The decision of the Indian Air Force (IAF) to acquire 100 mini unmanned aerial vehicles (UAVs), or drones, will allow the organisation to hone its operational capabilities without looking over its shoulder all the time. The IAF going in for such a large suite of UAVs is obviously to strengthen its air base defences after the drone attack on a Jammu air base last year. That was a rude wake-up call for the Ministry of Defence (MoD) on the clear and present danger posed by armed drones that sneak in from across the western and northern borders.
The MoD is now shopping for mini UAV platforms equipped with electro-optic and thermal imaging capability to detect targets on land and air from afar. This serves the dual purpose of thwarting cross-border terrorist activity as well as dealing with intruder drones. Not surprisingly, the IAF has awarded the contract for the UAVs to an Indian company in line with the government’s resolve to indigenise defence acquisitions. It also complements the IAF’s plan to protect air bases in the subcontinent with home-grown anti-drone systems.
UAVs have come a long way since American inventors Elmer Sperry and Peter Hewitt designed the first ‘aerial torpedo’ in 1916 by integrating three key technologies — automatic stabilisation, remote control and autonomous navigation — on a single aero-model. In 1930, defence scientists in Britain and the US used the aerial torpedo to develop radio controlled ‘target drones’ to train anti-aircraft gunners. But the potential of UAVs as a weapon of choice for armies was largely ignored even during the Cold War when the military-industrial complexes of the US and the erstwhile USSR merely considered UAVs as nuisance weapons. What a contrast from the current combat drones, with their reach and lethality, which are critical force multipliers indispensable to militaries across the world!
India was a late starter in the global military drone market which is currently estimated to be worth $12 billion, and predicted to grow to $31 billion in the next seven years. The country’s indigenous UAV programme was launched in the early 1980s when the IAF modified the American Northrop Chucker remotely piloted vehicle as a desi drone. Eventually, the Defence Research and Development Organisation (DRDO) would use this as a template to develop the Lakshya target drone for practice firing of beyond-visual-range missiles.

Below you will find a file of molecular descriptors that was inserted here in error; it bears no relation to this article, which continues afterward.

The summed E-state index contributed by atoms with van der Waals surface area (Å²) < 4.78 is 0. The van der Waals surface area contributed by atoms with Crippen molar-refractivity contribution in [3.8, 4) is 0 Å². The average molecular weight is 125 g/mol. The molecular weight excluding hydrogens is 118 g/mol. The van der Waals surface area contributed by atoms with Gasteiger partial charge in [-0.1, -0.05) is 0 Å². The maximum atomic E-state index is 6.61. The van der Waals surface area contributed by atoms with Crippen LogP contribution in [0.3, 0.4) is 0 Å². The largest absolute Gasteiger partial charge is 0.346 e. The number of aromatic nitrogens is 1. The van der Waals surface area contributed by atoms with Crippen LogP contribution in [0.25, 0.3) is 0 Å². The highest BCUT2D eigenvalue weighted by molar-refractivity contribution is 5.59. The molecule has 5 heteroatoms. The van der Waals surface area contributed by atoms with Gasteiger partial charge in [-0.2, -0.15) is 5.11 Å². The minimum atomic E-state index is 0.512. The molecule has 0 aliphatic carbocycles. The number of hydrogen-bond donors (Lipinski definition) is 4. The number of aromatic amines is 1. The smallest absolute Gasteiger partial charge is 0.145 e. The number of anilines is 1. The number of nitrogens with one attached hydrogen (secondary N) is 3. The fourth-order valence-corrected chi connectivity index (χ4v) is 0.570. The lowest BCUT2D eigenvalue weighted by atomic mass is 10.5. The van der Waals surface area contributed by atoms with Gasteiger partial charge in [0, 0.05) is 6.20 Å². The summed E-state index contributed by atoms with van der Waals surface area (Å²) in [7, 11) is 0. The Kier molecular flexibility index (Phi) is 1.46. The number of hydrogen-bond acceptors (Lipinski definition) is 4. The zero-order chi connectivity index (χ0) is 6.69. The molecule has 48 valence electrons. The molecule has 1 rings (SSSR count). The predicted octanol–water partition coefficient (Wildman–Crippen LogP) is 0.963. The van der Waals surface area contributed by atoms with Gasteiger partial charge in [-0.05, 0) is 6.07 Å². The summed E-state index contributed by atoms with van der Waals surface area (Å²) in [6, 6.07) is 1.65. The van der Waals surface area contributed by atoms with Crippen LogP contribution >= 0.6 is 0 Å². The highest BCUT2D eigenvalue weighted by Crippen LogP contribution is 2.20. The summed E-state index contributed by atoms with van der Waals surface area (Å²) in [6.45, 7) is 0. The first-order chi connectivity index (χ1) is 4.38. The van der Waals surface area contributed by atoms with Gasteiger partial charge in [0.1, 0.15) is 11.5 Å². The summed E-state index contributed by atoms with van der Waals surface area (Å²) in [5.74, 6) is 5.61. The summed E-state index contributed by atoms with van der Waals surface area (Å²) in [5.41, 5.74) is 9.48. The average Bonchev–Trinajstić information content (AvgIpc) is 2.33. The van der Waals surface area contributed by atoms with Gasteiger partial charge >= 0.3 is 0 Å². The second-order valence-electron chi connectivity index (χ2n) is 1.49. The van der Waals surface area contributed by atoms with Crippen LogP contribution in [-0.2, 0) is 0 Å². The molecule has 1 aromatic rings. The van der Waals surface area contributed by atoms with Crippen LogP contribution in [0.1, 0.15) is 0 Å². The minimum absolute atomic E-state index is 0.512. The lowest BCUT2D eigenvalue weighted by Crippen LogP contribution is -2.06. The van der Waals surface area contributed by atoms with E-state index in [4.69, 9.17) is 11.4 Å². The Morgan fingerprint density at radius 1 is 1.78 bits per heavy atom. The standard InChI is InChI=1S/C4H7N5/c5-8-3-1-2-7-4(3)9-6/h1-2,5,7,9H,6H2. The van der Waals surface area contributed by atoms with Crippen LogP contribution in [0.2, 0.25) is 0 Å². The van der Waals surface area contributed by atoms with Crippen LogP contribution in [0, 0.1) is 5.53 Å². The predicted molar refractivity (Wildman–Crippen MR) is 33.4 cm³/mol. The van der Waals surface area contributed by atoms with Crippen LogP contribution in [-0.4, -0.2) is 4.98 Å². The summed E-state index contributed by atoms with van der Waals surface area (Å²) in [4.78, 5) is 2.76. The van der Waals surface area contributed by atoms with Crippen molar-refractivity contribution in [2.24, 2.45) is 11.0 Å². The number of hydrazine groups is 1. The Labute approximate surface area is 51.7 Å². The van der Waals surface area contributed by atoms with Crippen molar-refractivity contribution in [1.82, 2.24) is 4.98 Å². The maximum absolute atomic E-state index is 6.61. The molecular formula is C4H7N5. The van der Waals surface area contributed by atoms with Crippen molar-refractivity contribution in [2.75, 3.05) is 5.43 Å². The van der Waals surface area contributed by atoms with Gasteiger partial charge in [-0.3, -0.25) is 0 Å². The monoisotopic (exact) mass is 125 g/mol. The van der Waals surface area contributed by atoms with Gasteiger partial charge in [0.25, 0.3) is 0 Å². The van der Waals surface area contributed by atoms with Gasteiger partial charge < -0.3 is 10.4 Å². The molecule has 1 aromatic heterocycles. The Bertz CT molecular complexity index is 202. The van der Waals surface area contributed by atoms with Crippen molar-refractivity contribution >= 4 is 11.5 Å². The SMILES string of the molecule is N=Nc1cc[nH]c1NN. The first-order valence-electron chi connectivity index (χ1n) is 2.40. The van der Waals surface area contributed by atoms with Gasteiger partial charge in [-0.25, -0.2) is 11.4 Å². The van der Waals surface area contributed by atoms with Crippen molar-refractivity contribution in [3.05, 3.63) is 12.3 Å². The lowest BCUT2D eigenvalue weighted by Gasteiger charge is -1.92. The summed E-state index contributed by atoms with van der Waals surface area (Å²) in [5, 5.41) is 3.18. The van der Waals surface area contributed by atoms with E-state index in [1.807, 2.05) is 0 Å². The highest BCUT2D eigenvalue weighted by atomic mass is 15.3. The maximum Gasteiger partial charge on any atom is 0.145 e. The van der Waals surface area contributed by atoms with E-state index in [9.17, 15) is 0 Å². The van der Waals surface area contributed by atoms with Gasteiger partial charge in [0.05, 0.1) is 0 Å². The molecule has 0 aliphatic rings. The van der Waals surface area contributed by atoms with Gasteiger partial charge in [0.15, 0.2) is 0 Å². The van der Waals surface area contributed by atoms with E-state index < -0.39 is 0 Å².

The DRDO has since followed it up with several short range drones like the catapult-launched Nishant and its advanced variant, Gagan, equipped with a Synthetic Aperture Radar that produced high-resolution 3-D images. The real deal, however, is the vaunted Medium Altitude Long Endurance UAV, Rustom 2 with auto landing capabilities ideal for surveillance and reconnaissance. A more advanced High Altitude Long Range drone is also being developed with an eye on the Sino-Indian border in eastern Ladakh.
New industry friendly policies announced by the government have clearly enabled India’s armed forces to explore the full potential of UAVs as force multipliers with the help of private players. This is evident in the expanding performance umbrella of the IAF’s UAVs from their recce and surveillance profiles to more dynamic roles like UAV assisted fighter/helicopter strikes and laser designation of targets. Army drones, once the exclusive preserve of the artillery, are now managed by the Army Aviation Corps to ensure their optimal use.
The Army is also procuring loitering munitions (drones carrying warheads that ‘loiter’ in the air before diving on ground targets) from Indian companies and these compare favorably with the Israeli-made Harop possessed by the IAF. MoD sources speak of plans to have various UAVs in army battalions before the decade is out, while the IAF would build half a dozen combat drone squadrons in the same time frame. The Indian Navy (IN) too has a shopping list for advanced shipborne drone systems to successfully counter Chinese influence in the Indian Ocean Region.
A major handicap for India’s armed forces is the absence of homegrown unmanned combat aerial vehicles like the US Predators and Reapers which are controlled by satellites and hit targets with missiles before returning to re-arm and carry out fresh sorties. This may change soon if the recent maiden flight of India’s Stealth Wing Flying Testbed — the prototype of a stealth combat drone — is any indication.Offensive UAV platforms like these however need to be complemented by a robust anti-drone capability like the IN’s Israeli Smash 2000 rifles that can track and destroy hostile UAVs. The army has its own jamming system which can detect and bring down quad copters (multi-rotor drones with four arms) at more than three kilometers; this is currently deployed along the western border and is a boon for troops stationed there.
But the challenge for defensive military technologies is that they are easily outpaced by offensive capabilities like, say, ‘swarm drones' — many drones attacking targets at the same time — fooling jammers and radars which identify the UAV horde as a single object. Defence planners know this only too well as they try to second guess the rapid mutation of disruptive technologies like drones.